Recently, I've begun hearing the word "flattering" in apparently sincere compliments. In one scenario, a friend complimented someone on their new shirt by saying that it "looked very flattering." Now, I hang around a lot of engineers so social nuance isn't always in abundance but I've always regarded "flattering" as a word that denotes insincerity. Now if I wanted to coyly receive a compliment, I might say "Oh you flatter me;" that's cool. But when calling a piece of clothing "flattering" I always interpreted the statement as meaning that the garment made the person look good in spite of himself, as though it's hiding physical flaws or somehow compensating for an otherwise unfortunate appearance.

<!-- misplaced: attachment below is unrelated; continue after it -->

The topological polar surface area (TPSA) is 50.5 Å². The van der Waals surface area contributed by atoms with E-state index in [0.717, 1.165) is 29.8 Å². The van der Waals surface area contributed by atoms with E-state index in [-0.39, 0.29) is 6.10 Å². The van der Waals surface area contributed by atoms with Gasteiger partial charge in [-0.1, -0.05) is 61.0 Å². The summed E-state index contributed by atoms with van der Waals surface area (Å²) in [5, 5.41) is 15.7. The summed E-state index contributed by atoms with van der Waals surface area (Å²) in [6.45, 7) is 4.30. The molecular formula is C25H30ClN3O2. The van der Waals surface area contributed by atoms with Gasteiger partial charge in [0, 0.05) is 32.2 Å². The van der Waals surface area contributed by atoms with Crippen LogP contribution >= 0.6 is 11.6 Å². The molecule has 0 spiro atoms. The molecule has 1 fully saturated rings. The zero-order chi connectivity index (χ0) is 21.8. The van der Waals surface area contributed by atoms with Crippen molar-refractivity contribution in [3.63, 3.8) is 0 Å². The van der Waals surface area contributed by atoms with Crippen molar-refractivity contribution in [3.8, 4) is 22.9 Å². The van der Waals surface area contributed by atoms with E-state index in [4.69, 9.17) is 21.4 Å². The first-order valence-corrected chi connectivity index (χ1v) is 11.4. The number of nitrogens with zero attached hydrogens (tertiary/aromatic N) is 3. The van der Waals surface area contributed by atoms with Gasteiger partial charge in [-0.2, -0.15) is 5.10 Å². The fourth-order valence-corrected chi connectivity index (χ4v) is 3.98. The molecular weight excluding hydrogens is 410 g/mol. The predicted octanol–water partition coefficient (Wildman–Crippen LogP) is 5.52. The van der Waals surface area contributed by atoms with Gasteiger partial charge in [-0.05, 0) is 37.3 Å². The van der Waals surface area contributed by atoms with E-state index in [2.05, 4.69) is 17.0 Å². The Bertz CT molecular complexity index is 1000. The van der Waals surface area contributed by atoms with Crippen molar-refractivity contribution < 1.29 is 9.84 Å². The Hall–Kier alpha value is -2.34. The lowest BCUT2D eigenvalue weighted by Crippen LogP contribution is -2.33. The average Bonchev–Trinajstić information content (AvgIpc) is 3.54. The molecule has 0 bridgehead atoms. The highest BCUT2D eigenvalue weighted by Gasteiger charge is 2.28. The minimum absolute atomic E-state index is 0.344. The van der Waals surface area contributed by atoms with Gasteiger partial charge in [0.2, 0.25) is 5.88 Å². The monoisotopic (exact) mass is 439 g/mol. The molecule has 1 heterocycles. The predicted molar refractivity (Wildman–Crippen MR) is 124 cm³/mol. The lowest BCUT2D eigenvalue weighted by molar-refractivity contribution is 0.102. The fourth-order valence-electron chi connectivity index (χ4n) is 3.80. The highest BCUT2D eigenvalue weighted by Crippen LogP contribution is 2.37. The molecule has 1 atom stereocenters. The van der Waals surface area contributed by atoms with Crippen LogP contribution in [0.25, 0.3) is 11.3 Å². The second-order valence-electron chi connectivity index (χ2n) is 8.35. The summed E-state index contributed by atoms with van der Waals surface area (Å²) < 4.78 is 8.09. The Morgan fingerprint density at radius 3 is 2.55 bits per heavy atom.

One non-negative context where I MIGHT use it is if I was helping a friend pick out a suit (or something) and he asked for some honest feedback because he was worried that the trousers looked bad on him. Under such a situation I might say "Don't worry, they really are very flattering." But as a casual compliment? At best it sounds tone-def and at worst, sounds like a catty mean-girls insult.
One scenario where I couldn't even imagine saying this is to someone of the opposite sex. Only if I'd grown tired of living, would I try to compliment a woman by saying that "her dress looks very flattering." That her dress "looks great?" yes; "Nice?" fine; but flattering? Yeesh, I wouldn't chance that without a cup and a mouth-guard.
What say stack exchange? Am I missing out on a charming compliment or adhering to prudent word-choice (and maybe even basic self-preservation)?